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Long Beach, NY - April 14, 2014 - The Metropolitan Transportation Authority and the Long Island Rail Road today announced the start of a $120 million construction program designed to protect the LIRR’s Long Beach Branch from the kind of devastating damage caused by Superstorm Sandy in 2012. To better fortify the branch, construction is starting on a four-year project to build three new power stations, replace switch machines, signals and communications systems as well as third rail equipment and, lastly, harden the electrical system that powers the Wreck Lead Bridge, which spans Reynolds Channel and connects Island Park to the City of Long Beach.

Clearing Vegetation on LIRR Property
By necessity, the project will include an extensive clearing of trees and bushes on LIRR property to make way for a new pole line that will anchor new signal, communications and electrical systems and allow their placement well above the flood plain. The vegetation cutting, which is scheduled to begin Monday, April 14, will be done by private contractors under the supervision of a New York State licensed arborist and LIRR personnel. The extent of the cutting in each area will follow a very precise plan based on requirements set out by project engineers with the goal of minimizing the impact on nearby communities.

MTA Chairman and CEO Thomas F. Prendergast said: “The LIRR is an economic lifeline for tens of thousands of residents on the South Shore of Nassau County who commute to and from work each day via the Long Beach Branch. It is no less important to the City of Long Beach, a destination for thousands more heading to the community’s beautiful public beachfront and its popular restaurants and nightlife. There is no better insurance for the economic vitality of this region than ensuring the safe and reliable future operation of the LIRR’s Long Beach Branch.” The MTA has added nine Long Island Rail Road Sandy restoration projects to its 2010-2014 Capital Programs, a total commitment of $265 million and the plans for Long Beach represent a major part of that effort.

LIRR President Helena E. Williams said: “We want to make sure that customers along the Long Beach Branch are fully aware of our work plan in the weeks and months ahead as we dedicate ourselves to making sure that we are fully prepared and protected when the next big storm reaches our shore. In the meantime, we will do our best to keep residents informed as work proceeds along the LIRR right-of-way in their neighborhoods. And we promise our customers that we will work hard to minimize any inconvenience caused by the project and keep them fully informed about any service related impact.”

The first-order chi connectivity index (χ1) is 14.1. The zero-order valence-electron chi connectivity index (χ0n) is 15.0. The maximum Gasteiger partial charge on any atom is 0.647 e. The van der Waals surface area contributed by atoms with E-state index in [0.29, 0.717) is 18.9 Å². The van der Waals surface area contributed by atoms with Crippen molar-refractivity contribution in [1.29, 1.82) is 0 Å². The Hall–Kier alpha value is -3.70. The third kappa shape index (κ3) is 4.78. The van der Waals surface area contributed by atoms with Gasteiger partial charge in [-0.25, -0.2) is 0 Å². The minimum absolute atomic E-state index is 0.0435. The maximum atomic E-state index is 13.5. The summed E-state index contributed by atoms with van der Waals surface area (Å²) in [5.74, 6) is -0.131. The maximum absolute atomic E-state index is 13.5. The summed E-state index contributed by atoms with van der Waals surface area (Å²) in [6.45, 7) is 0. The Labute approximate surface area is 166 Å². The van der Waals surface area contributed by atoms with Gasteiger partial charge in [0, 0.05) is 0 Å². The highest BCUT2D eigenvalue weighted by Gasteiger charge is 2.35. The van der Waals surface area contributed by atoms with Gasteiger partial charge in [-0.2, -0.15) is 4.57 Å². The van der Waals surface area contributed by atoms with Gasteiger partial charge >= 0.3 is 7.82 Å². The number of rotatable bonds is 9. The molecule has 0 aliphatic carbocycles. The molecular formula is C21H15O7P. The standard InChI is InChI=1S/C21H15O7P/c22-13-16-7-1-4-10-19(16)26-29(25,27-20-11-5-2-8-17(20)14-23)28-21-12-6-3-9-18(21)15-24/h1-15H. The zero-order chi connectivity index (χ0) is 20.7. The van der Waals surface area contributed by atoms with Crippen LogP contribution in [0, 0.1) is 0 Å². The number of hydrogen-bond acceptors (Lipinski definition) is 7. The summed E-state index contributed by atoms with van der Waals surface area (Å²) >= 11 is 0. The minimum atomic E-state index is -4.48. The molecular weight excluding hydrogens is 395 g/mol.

The Devastation of Superstorm Sandy
When Sandy struck Long Island on October 29, 2012, the Long Beach branch was the most seriously affected of the Railroad’s 11 branches. Third rail power was lost with three of the four substations off-line and awash in sea water. The tracks between Island Park and Long Beach stations were covered with debris and all systems – switch, signal and communications – were knocked out by the salt water. Partial service was restored on November 14 with diesel trains operating between Lynbrook and Long Beach. Full electric service was restored 11 days later.

Even as emergency repairs were underway to bring train service back to Long Beach Branch after the storm, the LIRR was developing specific Sandy restoration projects, including the replacement of its Oceanside, Oil City and Long Beach electrical substations as well as switching, signal and communications systems along the entire five and one half miles route over which some 20,000 customers travel on an average weekday. In addition, the Railroad developed a plan to strengthen the resiliency of the Wreck Lead Bridge, which spans Reynolds Channel and connects LIRR service from Island Park to Long Beach.

The design work and construction will be carried out over the next four years and at times require brief service outages when bus service will be substituted for trains. Those interruptions will be scheduled during off peak hours and on weekends so as not to impact peak hour commuting and to minimize the inconvenience to LIRR customers.

The Long Beach Branch Restoration Plan
The major restoration projects being carried out on the Long Beach branch are as follows

Long Beach Branch Substation Replacement (Cost $56.5 Million)
Three substations, Oceanside, Oil City and Long Beach, are being demolished and replaced by state of art pre-fabricated substations constructed on platforms that will take them out of harm’s way in what is now considered a flood-prone area. Work has just recently gotten underway on the Oceanside substation. The Oil City project is set to begin in January and Long Beach in September 2015.

Long Beach Branch Systems Restoration (Cost $56.4 Million)
This project calls for the replacement of switch machines, signals, communications and third rail equipment and is currently in design stage. Again critical components like the new signal and communication huts will be placed on platforms to make them more resilient in future extreme weather events.

Wreck Lead Bridge Systems Restoration (Cost $7 Million)
At the Wreck Lead Bridge, which connects Island Park and Long Beach, the LIRR will replace underwater cable, the bridge electrical system and the bridge’s emergency generator.

Vegetation Management Phase to Take Four Weeks
The LIRR says the vegetation management aspect of the project will take approximately four weeks to complete, weather permitting. The cutting will take place along the south side of the LIRR right of way starting around Horton Avenue in Lynbrook and move east. At Broadway near the Centre Avenue Station, the cutting will be done on both sides of the tracks through Centre Avenue near the East Rockaway Station. Cutting will then continue on the south side of the right of way through Oceanside and Island Park until the Wreck Lead Bridge. It is important that trees and bushes are cut back before the growing season gets started in earnest. Obstructions such as tree limbs and bushes are not only a safety hazard, but contribute to slip-slide conditions on rails when leaves fall and decompose leaving a residue on rails. Careful management of the cutting is designed to minimize the impact on neighboring communities.